Do Your Little Bit of Good:
National Pain Strategy Comment Period Ends May 20
In June 2011, those of us who served on the Institute of Medicine’s committee that published Relieving Pain in America sent our report to Congress. It included sixteen recommendations to improve care for at least 100 million Americans who live with chronic pain. It provided what we referred to as a blueprint to “transform the way pain is perceived, judged and treated.”
Our first recommendation (2.1) was to “improve the collection and reporting of data on pain.” We had all been dismayed to learn how little reliable data we actually had to draw from in our process. The second recommendation (2.2) was to “create a comprehensive population health-level strategy for pain prevention, treatment, management, and research. Our “blueprint” was fundamentally a timeline which sequenced our recommendations. We ranked the population health-strategy as our first priority and asked that it be completed within 18 months, i.e., by the end of 2012.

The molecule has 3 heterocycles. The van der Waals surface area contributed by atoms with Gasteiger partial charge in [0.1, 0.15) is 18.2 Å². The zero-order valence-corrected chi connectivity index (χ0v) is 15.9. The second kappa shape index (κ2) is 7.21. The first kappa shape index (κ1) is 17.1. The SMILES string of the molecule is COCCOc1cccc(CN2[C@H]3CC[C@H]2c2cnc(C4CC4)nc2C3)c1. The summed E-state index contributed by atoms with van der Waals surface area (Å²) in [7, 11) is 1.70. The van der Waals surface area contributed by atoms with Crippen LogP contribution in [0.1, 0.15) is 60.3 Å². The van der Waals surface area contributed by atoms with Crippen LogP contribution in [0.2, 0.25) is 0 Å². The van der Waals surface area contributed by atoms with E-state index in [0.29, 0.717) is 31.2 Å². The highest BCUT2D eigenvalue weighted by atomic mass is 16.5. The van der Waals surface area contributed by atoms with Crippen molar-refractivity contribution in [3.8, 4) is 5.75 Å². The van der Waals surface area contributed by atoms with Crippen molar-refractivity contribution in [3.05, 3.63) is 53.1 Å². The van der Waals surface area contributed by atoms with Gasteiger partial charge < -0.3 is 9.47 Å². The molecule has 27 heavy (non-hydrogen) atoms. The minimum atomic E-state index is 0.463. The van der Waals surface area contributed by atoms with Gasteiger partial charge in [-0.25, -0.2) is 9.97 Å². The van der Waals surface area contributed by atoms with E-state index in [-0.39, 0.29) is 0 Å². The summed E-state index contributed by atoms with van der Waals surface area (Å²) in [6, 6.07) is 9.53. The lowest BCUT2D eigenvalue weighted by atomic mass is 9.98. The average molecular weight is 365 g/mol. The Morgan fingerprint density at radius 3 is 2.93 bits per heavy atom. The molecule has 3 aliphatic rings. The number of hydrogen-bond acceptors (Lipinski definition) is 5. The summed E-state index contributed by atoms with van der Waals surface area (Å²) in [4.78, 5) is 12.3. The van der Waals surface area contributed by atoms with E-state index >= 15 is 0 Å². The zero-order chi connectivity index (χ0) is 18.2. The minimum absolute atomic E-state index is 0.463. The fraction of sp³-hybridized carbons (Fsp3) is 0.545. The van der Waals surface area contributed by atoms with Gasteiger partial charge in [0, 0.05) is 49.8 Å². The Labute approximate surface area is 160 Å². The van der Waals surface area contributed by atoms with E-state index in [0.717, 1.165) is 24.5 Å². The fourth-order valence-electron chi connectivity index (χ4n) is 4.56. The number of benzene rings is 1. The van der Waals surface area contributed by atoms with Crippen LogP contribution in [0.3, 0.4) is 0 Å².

It has been my privilege to serve on the National Pain Strategy Oversight Committee, which was charged by the Department of Health and Human Services (HHS) with developing the plan called for by the IOM. Unfortunately, that charge was not issued until the end of 2012 and the process took much longer than we had anticipated. The committee’s work was completed last summer and then it entered the vetting process. The good news, however, is that last week the National Pain Strategy Report was posted in the Federal Register.
The views, opinions and positions expressed by these authors and blogs are theirs and do not necessarily represent that of the Bioethics Research Library and Kennedy Institute of Ethics or Georgetown University.